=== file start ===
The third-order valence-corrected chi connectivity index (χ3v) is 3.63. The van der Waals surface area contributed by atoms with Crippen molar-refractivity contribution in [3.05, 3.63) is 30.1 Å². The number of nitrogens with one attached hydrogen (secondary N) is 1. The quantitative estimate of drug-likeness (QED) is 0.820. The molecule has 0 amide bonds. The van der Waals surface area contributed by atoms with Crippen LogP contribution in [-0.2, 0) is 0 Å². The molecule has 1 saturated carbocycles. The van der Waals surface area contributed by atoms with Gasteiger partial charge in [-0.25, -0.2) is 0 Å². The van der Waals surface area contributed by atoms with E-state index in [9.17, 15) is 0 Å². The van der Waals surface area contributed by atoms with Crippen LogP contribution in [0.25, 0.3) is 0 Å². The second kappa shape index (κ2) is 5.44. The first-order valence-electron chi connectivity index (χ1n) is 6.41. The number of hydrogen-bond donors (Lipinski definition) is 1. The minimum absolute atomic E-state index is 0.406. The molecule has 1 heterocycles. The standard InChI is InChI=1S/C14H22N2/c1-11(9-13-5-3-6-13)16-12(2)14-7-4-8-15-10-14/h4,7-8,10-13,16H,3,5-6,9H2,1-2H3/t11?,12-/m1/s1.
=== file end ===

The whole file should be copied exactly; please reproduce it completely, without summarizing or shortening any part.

The third-order valence-corrected chi connectivity index (χ3v) is 3.63. The van der Waals surface area contributed by atoms with Crippen molar-refractivity contribution in [3.05, 3.63) is 30.1 Å². The number of nitrogens with one attached hydrogen (secondary N) is 1. The quantitative estimate of drug-likeness (QED) is 0.820. The molecule has 0 amide bonds. The van der Waals surface area contributed by atoms with Crippen LogP contribution in [-0.2, 0) is 0 Å². The molecule has 1 saturated carbocycles. The van der Waals surface area contributed by atoms with Gasteiger partial charge in [-0.25, -0.2) is 0 Å². The van der Waals surface area contributed by atoms with E-state index in [9.17, 15) is 0 Å². The van der Waals surface area contributed by atoms with Crippen LogP contribution in [0.25, 0.3) is 0 Å². The second kappa shape index (κ2) is 5.44. The first-order valence-electron chi connectivity index (χ1n) is 6.41. The number of hydrogen-bond donors (Lipinski definition) is 1. The minimum absolute atomic E-state index is 0.406. The molecule has 1 heterocycles. The standard InChI is InChI=1S/C14H22N2/c1-11(9-13-5-3-6-13)16-12(2)14-7-4-8-15-10-14/h4,7-8,10-13,16H,3,5-6,9H2,1-2H3/t11?,12-/m1/s1.